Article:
"Chaos," Petyr Baelish famously said in his typically measured, hushed tones "isn't a pit. Chaos is a ladder."
It's one that Oklahoma's Baker Mayfield has climbed to pass Penn State's Saquon Barkley and Stanford's Bryce Love to take the top spot in this Heisman Trophy race.
But given what has unfolded over these past two weeks, the bigger point of debate isn't whether the Sooners quarterback is in the lead. It's whether he -- or anyone for that matter -- can hold on?
That's because the ladder that has more than a few rungs remaining. Mayfield and the No. 5 Sooners face No. 6 TCU this Saturday and they could meet again in the Big 12 Championship Game.
The Horned Frogs, boasting the conference's best defense (284.1 yards per game) haven't allowed a touchdowns in 13 of the last 16 quarters. Then, there's the matter of Oklahoma's own defense. Ranked 87th overall (413.1 ypg), it has given up 262.8 a game through the air (110th), and while Mayfield and Co. are racking up 45 points per game, will that defense ultimately cost Oklahoma a shot at the College Football Playoff, and by association, Mayfield in this Heisman race?
That's where more chaos comes in, and with more legitimate contenders among the other playoff hopefuls -- No. 1 Georgia's Nick Chubb, No. 2 Alabama's Jalen Hurts and No. 3 Notre Dame's Josh Adams -- voters have options beyond Mayfield if the Sooners suffer another setback.
The playoff era has yet to give us any true dissension in a Heisman race, with Oregon's Marcus Mariota (2014), Alabama's Derrick Henry ('15) and Louisville's Lamar Jackson ('16) appearing on no fewer than 86 percent of the ballots in their winning seasons.
Mayfield is in position to continue in a season when he's first in FBS in passing efficiency (201.6) second in passing yards per game (358.4) and tied for second in points responsible for (200).
The Heisman may well be his, don't believe for a second that this picture has already become clear. At least not yet, because chaos is still lurking, a ladder for someone else to potentially use to climb ahead of Mayfield.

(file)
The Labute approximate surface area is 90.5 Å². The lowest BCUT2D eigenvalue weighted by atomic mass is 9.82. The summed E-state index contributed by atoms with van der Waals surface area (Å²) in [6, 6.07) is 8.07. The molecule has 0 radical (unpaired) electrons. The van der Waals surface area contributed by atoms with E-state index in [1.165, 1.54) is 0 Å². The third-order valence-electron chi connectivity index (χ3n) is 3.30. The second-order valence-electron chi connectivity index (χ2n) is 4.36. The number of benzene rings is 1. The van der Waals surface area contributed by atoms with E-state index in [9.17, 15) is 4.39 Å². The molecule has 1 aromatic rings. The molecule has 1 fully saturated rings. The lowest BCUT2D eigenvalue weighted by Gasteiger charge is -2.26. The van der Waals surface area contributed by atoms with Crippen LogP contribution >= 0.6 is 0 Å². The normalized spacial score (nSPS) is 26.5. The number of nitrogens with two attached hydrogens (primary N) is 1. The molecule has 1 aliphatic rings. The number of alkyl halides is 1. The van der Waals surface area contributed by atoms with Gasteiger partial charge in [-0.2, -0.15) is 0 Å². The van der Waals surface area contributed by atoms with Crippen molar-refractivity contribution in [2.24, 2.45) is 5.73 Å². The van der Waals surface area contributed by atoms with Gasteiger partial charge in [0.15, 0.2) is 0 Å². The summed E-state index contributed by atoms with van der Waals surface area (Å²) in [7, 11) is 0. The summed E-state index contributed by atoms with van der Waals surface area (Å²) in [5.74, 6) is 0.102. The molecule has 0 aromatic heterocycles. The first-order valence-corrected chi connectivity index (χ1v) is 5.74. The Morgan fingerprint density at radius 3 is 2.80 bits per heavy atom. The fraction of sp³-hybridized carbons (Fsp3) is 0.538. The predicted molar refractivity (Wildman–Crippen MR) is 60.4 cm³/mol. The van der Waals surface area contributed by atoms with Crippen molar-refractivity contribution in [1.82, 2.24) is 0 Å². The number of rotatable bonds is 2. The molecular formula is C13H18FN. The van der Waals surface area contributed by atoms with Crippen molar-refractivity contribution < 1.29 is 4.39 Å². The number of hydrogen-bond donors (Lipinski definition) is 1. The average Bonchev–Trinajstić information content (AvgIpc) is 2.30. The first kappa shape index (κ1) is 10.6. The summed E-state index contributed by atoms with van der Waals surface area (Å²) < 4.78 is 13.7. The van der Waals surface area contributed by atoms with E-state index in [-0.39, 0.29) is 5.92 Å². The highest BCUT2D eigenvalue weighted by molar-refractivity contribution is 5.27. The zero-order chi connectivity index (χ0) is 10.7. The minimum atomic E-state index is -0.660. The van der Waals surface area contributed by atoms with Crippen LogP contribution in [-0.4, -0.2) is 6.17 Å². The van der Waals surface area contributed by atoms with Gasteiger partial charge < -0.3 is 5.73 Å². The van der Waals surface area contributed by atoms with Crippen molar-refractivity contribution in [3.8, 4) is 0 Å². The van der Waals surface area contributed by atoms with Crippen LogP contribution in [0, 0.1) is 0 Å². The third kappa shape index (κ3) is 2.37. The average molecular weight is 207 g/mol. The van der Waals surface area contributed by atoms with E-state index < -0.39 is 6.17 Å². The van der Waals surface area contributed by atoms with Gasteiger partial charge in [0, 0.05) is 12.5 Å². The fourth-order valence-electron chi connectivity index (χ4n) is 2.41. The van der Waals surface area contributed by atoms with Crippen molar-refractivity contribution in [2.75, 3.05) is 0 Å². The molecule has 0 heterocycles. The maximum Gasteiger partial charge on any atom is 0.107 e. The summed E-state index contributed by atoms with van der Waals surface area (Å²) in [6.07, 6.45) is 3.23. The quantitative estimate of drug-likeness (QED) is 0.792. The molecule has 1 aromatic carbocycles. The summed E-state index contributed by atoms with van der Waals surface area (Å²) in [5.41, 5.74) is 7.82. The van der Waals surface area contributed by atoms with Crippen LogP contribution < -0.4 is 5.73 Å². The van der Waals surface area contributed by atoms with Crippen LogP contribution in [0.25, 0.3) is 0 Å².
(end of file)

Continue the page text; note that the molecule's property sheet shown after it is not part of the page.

Before we dive into the players who will rise and fall in the race this week, here's a real-time look at the Forecaster's virtual ballot.
Coach Brian Kelly says he expects Adams to play a week after he was limited to one quarter against Wake Forest. That's because Kelly notes Adams did not go through the concussion protocol, despite conflicting reports.
That's huge, because if Adams is healthy and a full-go against No. 7 Miami, he could be in prime position to take advantage of the upheaval in Week 10 and mount a serious challenge to Mayfield.
The Hurricanes' rush defense is ranked 67th in FBS, allowing 170 yards per game. But anyone who saw their 28-10 dismantling of Virginia Tech saw a defense that, for the first time in weeks, seemed up for a challenge.
Miami held the Hokies to 102 yards and a season-best 2.37 yards per carry. Adams, meanwhile, is averaging 8.7 per tote and only one player in the nation has more TDs of 60 or more yards this season than Adams' seven.
The Fighting Irish haven't had an offensive player in the top 10 in 11 years, but Adams is almost a shoo-in to change that -- and should the Irish reach the CFP, he may challenge Brady Quinn's third-place in 2006 for the program's best finish post-Tim Brown's 1987 win.
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ON THE RISE: Jonathan Taylor, Wisconsin RB
Much like his team's place in the CFP pecking order (eighth, despite being 9-0), Taylor is sitting there with an impressive resume that includes 1,368 yards and 12 touchdowns and he's in line to become the first Badgers freshman since Ron Dayne to run for more than 1,600 yards on the season.